Point Richmond, Richmond, California

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For the historic district in the downtown area, see Point Richmond Historic District.

Coordinates: 37°55′27″N 122°23′21″W / 37.92417°N 122.38917°W / 37.92417; -122.38917

Point Richmond seen from nearby Nicholl Knob, showing the Chevron Richmond Refinery across Interstate 580.

Point Richmond, also sometimes referred to locally as The Point, is a neighborhood in Richmond, California, USA, near the eastern end of the Richmond-San Rafael Bridge, between Interstate 580 and the San Francisco Bay. Its compact size and many historic buildings give it a quaint "small town" feel that has also been described as "highbrow".[1]

History[edit]

Originally a tiny village known as East Yards surrounded by abandoned farm lands[2] Point Richmond was Richmond's central downtown area from the late 19th century until the early 20th century, when the present downtown superseded it as the busiest part of town. Since then, its trademark "mom-and-pop" shops have survived.[1] The Point Richmond Historic District has been listed on the National Register of Historic Places since 1978.

The neighborhood is dominated to the north by several industrial operations, including a large Chevron refinery, several smaller chemical manufacturing facilities and an active Burlington Northern Santa Fe freight yard. Long distance freight trains are put together in this yard, largely consisting of container cars and automobile transports loaded from the nearby Port of Richmond. The 24 hour operations of the switch engines are a constant feature of life in the Point. Residents have a love-hate relationship with the trains,[citation needed] pushing the railroad to modify operations to make them quieter and less disruptive to traffic but also fighting to save the wig wag signals when BNSF made plans to remove them. The wig wag signals, while no longer operating (newer gates, red lights and bells have been installed at the crossing), are one of only a handful still in existence nationwide.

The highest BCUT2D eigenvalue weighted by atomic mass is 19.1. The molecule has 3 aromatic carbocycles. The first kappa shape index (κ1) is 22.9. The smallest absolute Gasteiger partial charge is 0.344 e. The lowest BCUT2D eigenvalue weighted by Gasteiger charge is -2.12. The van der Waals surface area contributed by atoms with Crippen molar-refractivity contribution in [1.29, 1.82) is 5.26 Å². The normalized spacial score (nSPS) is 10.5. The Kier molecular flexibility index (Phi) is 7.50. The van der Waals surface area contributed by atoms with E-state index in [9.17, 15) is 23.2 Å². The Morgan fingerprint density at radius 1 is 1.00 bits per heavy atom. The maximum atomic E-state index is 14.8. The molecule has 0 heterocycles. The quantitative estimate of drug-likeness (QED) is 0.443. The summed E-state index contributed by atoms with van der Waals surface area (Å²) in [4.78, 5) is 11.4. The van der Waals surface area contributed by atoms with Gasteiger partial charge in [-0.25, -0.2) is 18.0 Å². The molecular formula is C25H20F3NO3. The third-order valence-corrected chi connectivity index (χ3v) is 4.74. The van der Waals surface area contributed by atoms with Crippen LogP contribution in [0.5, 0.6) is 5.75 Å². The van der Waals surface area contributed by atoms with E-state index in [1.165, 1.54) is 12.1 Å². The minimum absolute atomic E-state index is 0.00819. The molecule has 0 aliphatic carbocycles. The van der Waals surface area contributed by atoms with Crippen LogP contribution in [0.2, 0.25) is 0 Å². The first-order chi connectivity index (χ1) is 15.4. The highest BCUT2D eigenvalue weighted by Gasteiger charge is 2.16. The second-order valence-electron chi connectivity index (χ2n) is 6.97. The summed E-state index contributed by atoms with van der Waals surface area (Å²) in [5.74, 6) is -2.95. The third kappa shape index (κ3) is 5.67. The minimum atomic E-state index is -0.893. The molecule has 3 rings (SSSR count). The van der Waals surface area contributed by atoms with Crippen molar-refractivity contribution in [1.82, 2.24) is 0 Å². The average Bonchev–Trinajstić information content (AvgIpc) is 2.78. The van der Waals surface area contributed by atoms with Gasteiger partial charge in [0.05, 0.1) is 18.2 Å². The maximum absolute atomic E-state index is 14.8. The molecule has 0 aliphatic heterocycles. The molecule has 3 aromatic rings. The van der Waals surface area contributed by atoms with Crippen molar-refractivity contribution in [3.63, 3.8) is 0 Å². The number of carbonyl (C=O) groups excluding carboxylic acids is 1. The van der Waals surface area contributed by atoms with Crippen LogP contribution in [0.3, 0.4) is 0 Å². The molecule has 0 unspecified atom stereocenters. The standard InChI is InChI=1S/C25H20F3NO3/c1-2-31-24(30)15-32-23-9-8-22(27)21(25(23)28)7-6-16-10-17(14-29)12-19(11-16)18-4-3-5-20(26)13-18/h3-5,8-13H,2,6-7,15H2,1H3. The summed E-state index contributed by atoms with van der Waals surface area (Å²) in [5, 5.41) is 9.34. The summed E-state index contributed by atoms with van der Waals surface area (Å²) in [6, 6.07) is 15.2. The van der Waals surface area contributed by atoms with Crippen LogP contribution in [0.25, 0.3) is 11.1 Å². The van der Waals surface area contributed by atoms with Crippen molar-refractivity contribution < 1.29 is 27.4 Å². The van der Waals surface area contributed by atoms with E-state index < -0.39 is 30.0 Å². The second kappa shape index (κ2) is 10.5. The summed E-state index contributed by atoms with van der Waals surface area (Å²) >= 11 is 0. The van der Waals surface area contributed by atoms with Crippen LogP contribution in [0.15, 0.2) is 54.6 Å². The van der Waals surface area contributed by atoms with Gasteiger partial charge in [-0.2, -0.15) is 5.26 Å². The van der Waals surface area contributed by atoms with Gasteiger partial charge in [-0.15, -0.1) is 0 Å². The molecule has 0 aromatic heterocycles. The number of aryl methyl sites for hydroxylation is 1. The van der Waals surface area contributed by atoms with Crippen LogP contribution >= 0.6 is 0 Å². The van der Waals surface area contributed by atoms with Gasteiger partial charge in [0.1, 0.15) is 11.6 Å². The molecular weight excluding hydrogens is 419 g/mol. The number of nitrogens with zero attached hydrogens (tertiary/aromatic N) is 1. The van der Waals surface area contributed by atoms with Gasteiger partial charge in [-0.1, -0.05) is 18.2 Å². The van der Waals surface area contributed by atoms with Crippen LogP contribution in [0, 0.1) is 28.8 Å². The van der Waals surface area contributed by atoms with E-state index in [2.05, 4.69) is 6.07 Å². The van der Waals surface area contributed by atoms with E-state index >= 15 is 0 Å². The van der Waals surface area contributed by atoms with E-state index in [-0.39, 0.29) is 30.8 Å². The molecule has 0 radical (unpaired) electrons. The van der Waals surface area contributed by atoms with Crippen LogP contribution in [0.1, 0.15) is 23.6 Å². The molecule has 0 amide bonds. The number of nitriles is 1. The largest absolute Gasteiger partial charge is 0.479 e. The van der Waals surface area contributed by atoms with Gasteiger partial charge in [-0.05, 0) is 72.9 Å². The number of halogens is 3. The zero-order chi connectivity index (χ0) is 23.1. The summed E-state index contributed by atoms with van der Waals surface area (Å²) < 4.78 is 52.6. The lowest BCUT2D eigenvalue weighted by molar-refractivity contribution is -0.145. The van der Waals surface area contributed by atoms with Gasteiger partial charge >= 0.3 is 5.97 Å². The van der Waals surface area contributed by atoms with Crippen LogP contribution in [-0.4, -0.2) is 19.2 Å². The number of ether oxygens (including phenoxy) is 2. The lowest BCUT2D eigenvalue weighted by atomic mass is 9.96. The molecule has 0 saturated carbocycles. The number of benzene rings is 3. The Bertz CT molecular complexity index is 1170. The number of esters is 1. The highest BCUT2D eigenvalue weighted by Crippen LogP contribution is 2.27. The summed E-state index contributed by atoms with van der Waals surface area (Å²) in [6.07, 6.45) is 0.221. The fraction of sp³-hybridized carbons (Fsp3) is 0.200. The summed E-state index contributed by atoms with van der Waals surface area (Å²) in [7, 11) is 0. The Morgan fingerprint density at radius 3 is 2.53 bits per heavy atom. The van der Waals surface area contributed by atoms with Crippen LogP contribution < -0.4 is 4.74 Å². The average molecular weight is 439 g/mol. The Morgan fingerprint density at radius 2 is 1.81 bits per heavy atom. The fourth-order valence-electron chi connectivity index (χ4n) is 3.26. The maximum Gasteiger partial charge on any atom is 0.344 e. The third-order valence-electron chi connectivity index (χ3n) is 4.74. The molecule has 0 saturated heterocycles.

The neighborhood is divided by a ridge, which separates it into a "Bay side" and a "town side." Many houses, which include historic Victorians, offer a view of the bay. Many of the area businesses are housed in century-old buildings dating back to before the founding or incorporation of the town. Partnerships of which prominent locals Josh Genser and Tom Butt are principals are the largest property owners in the area.

Downtown Point Richmond

Attractions[edit]

The Plunge is a local landmark swim center, reopened in August 2010 after a seismic upgrade and remodeling. The nearby hill is Nicholl Knob, which is part of the Miller/Knox Regional Shoreline. In the historic downtown section there is the Point Richmond History Association museum, a small museum of photos and artifacts that are dedicated to local history. There is a tunnel through this hill named the Ferry Point tunnel, since trains used to drop passengers off here to continue on to San Francisco by ferry. Part of the area on the bay side of the tunnel is known as Brickyard Cove owing to the brickyard which used to operate in the area. Point Richmond is home to Keller Beach, one of the several publicly accessible beaches in Richmond, and nearby is a picnic area and parking lot. Across from the picnic area is the Golden State Model Railroad Museum. Continuing along the road is Brickyard Cove a housing development in the area of a former brickyard. Nearby, at the end of Dornan Drive is the S.S. Red Oak Victory ship in former WWII Kaiser Shipyard 3, which is part of the Rosie the Riveter WWII Home Front National Historical Park; it is a restored Victory ship built in the city during World War II.